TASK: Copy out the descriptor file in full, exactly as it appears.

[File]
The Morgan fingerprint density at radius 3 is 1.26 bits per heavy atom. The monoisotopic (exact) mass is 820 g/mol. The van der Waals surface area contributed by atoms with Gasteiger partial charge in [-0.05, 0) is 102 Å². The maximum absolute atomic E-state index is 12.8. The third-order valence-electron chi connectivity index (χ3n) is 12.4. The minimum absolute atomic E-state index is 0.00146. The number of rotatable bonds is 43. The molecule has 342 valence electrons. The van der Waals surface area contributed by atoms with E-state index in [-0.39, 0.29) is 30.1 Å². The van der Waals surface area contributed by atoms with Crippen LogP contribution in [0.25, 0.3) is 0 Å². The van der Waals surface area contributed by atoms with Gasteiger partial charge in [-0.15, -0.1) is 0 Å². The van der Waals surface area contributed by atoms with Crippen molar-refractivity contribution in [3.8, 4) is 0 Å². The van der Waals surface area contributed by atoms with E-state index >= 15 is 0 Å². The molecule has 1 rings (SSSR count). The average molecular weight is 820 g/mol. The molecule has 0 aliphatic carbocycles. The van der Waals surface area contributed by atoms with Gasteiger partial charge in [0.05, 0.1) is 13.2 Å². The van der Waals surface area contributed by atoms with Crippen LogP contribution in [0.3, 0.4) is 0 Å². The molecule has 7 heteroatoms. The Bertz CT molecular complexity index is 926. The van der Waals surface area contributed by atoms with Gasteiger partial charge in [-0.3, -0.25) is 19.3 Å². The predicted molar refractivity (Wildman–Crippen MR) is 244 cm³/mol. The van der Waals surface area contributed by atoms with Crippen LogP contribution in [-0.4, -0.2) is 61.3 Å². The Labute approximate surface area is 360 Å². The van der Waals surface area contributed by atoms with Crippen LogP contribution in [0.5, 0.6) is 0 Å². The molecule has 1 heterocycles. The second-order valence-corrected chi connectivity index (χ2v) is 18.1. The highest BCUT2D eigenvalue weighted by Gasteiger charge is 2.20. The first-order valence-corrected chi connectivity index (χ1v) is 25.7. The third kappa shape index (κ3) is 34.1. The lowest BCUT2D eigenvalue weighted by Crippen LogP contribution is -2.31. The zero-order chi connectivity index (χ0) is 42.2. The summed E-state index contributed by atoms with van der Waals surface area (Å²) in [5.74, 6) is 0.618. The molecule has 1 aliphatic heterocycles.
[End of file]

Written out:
The Morgan fingerprint density at radius 3 is 1.26 bits per heavy atom. The monoisotopic (exact) mass is 820 g/mol. The van der Waals surface area contributed by atoms with Gasteiger partial charge in [-0.05, 0) is 102 Å². The maximum absolute atomic E-state index is 12.8. The third-order valence-electron chi connectivity index (χ3n) is 12.4. The minimum absolute atomic E-state index is 0.00146. The number of rotatable bonds is 43. The molecule has 342 valence electrons. The van der Waals surface area contributed by atoms with E-state index in [-0.39, 0.29) is 30.1 Å². The van der Waals surface area contributed by atoms with Crippen LogP contribution in [0.25, 0.3) is 0 Å². The van der Waals surface area contributed by atoms with Gasteiger partial charge in [-0.15, -0.1) is 0 Å². The van der Waals surface area contributed by atoms with Crippen molar-refractivity contribution in [3.8, 4) is 0 Å². The van der Waals surface area contributed by atoms with E-state index >= 15 is 0 Å². The molecule has 1 rings (SSSR count). The average molecular weight is 820 g/mol. The molecule has 0 aliphatic carbocycles. The van der Waals surface area contributed by atoms with Gasteiger partial charge in [0.05, 0.1) is 13.2 Å². The van der Waals surface area contributed by atoms with Crippen LogP contribution in [0.3, 0.4) is 0 Å². The molecule has 7 heteroatoms. The Bertz CT molecular complexity index is 926. The van der Waals surface area contributed by atoms with Gasteiger partial charge in [-0.3, -0.25) is 19.3 Å². The predicted molar refractivity (Wildman–Crippen MR) is 244 cm³/mol. The van der Waals surface area contributed by atoms with Crippen LogP contribution in [-0.4, -0.2) is 61.3 Å². The Labute approximate surface area is 360 Å². The van der Waals surface area contributed by atoms with Crippen LogP contribution in [0.5, 0.6) is 0 Å². The molecule has 1 heterocycles. The second-order valence-corrected chi connectivity index (χ2v) is 18.1. The highest BCUT2D eigenvalue weighted by Gasteiger charge is 2.20. The first-order valence-corrected chi connectivity index (χ1v) is 25.7. The third kappa shape index (κ3) is 34.1. The lowest BCUT2D eigenvalue weighted by Crippen LogP contribution is -2.31. The zero-order chi connectivity index (χ0) is 42.2. The summed E-state index contributed by atoms with van der Waals surface area (Å²) in [5.74, 6) is 0.618. The molecule has 1 aliphatic heterocycles.